The Counterlife - Part 2 Basel, pages 13-49 Summary & Analysis

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Part 2 Basel, pages 13-49 Summary

Nathan tries to understand Henry's recent situation. Henry has died, and the preceding text in italics began as Nathan's attempt at a eulogy. Many people attend Henry's funeral. Nathan notices a girlish looking young woman sitting toward the back, and he recognizes the woman as Wendy from a photo that Henry had once showed him. As Nathan looks at Wendy and fails to find her attractive, he thinks he should have tried harder to talk Henry out of having the surgery. Nathan thinks about his childhood with Henry, and then he thinks about Henry's affair with Maria. Perhaps Henry regarded his affair with Wendy as a consolation for having to end the affair with Maria.

Nathan sits with Carol and Henry's children. Carol tells the children that Nathan is too shaken to deliver a eulogy, so she will speak at the funeral. During the funeral, one of Henry's daughters plays the violin, and while listening to the music, Nathan thinks of all the notes he took after conversations with Henry. Some of this notes recorded intimate details of Henry's affair with Maria.

Carol delivers the eulogy, and Nathan notices how calm and composed Carol appears. Carol tells the funeral attendees that Henry's surgery was not necessary. Henry had decided to have the surgery so that his married life would be complete, including sexual relations.

After the service, the family goes to the burial. During the burial, Nathan thinks about notes he took after conversations with Henry. He thinks about a time that Carol and the children were away visiting Carol's parents and Maria came to Henry's house. Nathan comes out of his wondering about Henry's motivations and speaks to one of Henry's daughters. She says that now she has only one parent.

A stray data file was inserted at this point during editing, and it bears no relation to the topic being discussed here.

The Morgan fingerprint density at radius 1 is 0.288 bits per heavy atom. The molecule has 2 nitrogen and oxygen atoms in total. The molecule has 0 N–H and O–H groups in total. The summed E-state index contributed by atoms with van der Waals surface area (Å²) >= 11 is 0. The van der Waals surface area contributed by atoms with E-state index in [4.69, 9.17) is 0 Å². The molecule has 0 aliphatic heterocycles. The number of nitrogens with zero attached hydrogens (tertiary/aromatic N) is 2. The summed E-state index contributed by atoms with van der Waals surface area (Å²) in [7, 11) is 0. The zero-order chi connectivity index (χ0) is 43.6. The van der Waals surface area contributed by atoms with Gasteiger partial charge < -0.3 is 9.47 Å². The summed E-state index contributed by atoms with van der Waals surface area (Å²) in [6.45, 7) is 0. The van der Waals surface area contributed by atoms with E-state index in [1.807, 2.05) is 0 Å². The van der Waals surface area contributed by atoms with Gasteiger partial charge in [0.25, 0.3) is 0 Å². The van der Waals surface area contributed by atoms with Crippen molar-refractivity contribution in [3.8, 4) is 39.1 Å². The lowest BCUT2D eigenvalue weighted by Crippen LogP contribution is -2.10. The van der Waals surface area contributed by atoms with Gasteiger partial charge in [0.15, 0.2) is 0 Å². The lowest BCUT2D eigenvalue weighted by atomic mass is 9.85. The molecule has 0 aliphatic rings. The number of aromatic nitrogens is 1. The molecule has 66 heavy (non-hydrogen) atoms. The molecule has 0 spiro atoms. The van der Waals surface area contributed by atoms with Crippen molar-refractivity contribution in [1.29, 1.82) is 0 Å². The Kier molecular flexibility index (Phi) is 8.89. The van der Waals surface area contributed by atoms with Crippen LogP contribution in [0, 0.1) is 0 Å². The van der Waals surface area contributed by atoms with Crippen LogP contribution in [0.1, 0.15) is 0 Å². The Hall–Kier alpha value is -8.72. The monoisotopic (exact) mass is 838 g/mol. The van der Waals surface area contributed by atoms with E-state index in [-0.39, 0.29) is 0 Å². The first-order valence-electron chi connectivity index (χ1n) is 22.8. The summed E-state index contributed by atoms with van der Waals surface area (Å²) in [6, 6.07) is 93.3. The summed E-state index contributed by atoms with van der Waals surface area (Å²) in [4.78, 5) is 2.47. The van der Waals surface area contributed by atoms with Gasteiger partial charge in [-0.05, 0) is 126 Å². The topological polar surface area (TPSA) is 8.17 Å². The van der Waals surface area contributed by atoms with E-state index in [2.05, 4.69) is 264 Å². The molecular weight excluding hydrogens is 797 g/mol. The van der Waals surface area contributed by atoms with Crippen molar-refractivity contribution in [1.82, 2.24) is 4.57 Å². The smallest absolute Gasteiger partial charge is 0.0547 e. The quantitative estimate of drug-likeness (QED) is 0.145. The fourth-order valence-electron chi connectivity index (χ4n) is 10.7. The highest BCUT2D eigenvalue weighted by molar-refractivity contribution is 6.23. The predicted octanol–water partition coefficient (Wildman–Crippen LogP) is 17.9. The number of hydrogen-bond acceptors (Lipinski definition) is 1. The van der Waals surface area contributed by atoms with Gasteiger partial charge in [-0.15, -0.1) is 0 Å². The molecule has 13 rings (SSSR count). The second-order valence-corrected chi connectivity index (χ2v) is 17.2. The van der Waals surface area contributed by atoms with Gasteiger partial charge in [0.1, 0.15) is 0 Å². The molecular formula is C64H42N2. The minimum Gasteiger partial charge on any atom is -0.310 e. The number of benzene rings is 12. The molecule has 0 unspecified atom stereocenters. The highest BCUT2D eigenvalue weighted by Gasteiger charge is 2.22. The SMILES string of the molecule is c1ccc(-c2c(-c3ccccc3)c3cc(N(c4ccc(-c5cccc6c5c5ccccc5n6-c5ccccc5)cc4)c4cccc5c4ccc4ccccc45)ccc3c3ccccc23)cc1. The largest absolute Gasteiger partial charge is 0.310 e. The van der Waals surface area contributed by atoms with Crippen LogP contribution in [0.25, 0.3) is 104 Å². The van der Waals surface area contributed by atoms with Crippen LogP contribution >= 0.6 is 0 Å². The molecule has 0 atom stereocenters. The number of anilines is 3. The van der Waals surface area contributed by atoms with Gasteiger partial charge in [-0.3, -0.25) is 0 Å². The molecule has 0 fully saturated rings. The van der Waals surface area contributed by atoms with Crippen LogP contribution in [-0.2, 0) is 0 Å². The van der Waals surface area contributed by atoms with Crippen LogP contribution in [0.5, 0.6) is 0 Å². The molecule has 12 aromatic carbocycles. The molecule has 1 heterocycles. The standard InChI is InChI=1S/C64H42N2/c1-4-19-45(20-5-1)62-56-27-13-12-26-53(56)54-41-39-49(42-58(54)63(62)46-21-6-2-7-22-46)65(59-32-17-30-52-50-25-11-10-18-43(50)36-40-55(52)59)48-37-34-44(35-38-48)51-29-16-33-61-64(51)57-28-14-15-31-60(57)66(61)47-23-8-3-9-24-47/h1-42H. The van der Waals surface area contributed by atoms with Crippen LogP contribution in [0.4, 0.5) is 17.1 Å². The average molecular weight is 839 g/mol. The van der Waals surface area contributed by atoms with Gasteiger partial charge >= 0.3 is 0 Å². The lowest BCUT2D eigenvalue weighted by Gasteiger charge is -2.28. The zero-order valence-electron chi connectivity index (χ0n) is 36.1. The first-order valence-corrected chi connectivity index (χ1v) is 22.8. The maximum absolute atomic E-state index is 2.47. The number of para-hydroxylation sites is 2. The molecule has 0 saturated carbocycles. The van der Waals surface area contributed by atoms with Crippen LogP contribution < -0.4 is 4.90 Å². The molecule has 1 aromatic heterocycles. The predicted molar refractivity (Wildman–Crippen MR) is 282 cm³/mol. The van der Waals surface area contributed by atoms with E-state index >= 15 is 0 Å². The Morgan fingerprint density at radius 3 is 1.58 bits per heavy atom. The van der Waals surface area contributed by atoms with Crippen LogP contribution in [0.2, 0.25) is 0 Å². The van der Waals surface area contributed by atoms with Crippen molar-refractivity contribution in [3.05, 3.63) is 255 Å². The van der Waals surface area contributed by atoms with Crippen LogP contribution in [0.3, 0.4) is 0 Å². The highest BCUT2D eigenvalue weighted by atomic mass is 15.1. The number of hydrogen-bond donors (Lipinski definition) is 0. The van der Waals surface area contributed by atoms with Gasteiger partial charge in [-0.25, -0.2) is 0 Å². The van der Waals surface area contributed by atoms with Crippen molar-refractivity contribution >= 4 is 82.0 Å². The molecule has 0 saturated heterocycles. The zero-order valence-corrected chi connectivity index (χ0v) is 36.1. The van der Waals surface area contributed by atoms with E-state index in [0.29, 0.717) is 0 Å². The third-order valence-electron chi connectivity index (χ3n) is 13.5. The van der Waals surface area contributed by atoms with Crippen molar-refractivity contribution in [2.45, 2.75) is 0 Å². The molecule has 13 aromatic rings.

Nathan looks around to see if Wendy has attended this portion of the funeral. He thinks about how Wendy knew of Henry's recent visits to Nathan, but Carol did not know. Again, Nathan thinks that he should have tried harder to dissuade his brother from having the surgery, and he thinks about what Henry told him of his first interview with Wendy. Henry and Wendy had a discussion about techniques in dentistry full of innuendo. Six weeks later Henry and Wendy began their sexual affair. Nathan thinks he was stupid not to talk Henry out of the surgery.

Nathan speaks to various relatives, but he also spends a great deal of time thinking about past conversations with Henry, and how they lead to Henry's death. Nathan recalls a conversation with Henry about how he once considered moving to Switzerland with Maria. Henry had been surprised to learn that Maria celebrated Christmas. Nathan hears some relatives discussing conditions in Israel, and he wonders if Maria's celebration of Christmas had anything to do with Henry's decision to end the affair. Nathan thinks it is unlikely that Henry, born into a Jewish family but also a college educated atheist, would have been so put off by Maria's observance of a Christian holiday. Nevertheless, Nathan cannot stop thinking about the implications. If Henry did break off the affair because of Maria's observance of Christmas, and if losing Maria did cause Henry's heart condition, then it was being a Jew that killed Henry.

As Nathan is leaving, he wonders how much Carol really knew about Henry's situation. He wonders if she is really naïve and does not know about the affairs. When Nathan arrives home, he reviews some notes that indicate that Carol knew much more than she let on.

Part 2 Basel, pages 13-49 Analysis

After the italicized text ends and the subsequent text begins, there is again a third person narrator, but it is unclear if it is from the same narrator. The preceding italicized text was composed by Nathan Zuckerman, brother of Henry. Henry has died as a result of failed bypass surgery, and Carol asked Nathan to deliver the eulogy.

Nathan is a well-known author, and this seems to be the reason for the poor relationship with Henry. In fact, it seems that Nathan regards nothing as sacred or trusted information. He has copious notes on conversations he had with his brother. And during events of the funeral the narrative alternates between the ongoing action and Nathan's notes. The amount of detail in Nathan's notes is shocking. He recorded details not just about times and places and people involved, but also minute details about specific types of sexual activity.

Nathan wonders at the end of the funeral how much Carol really knows. Once he gets home he consults his notes in an effort to find the answer. This action could be significant to Nathan's character and to the plot of the entire novel. It seems that Nathan regards the written text, in this case notes on a conversation, as real as the actual people the characters are based upon.

This section contains 821 words
(approx. 3 pages at 400 words per page)
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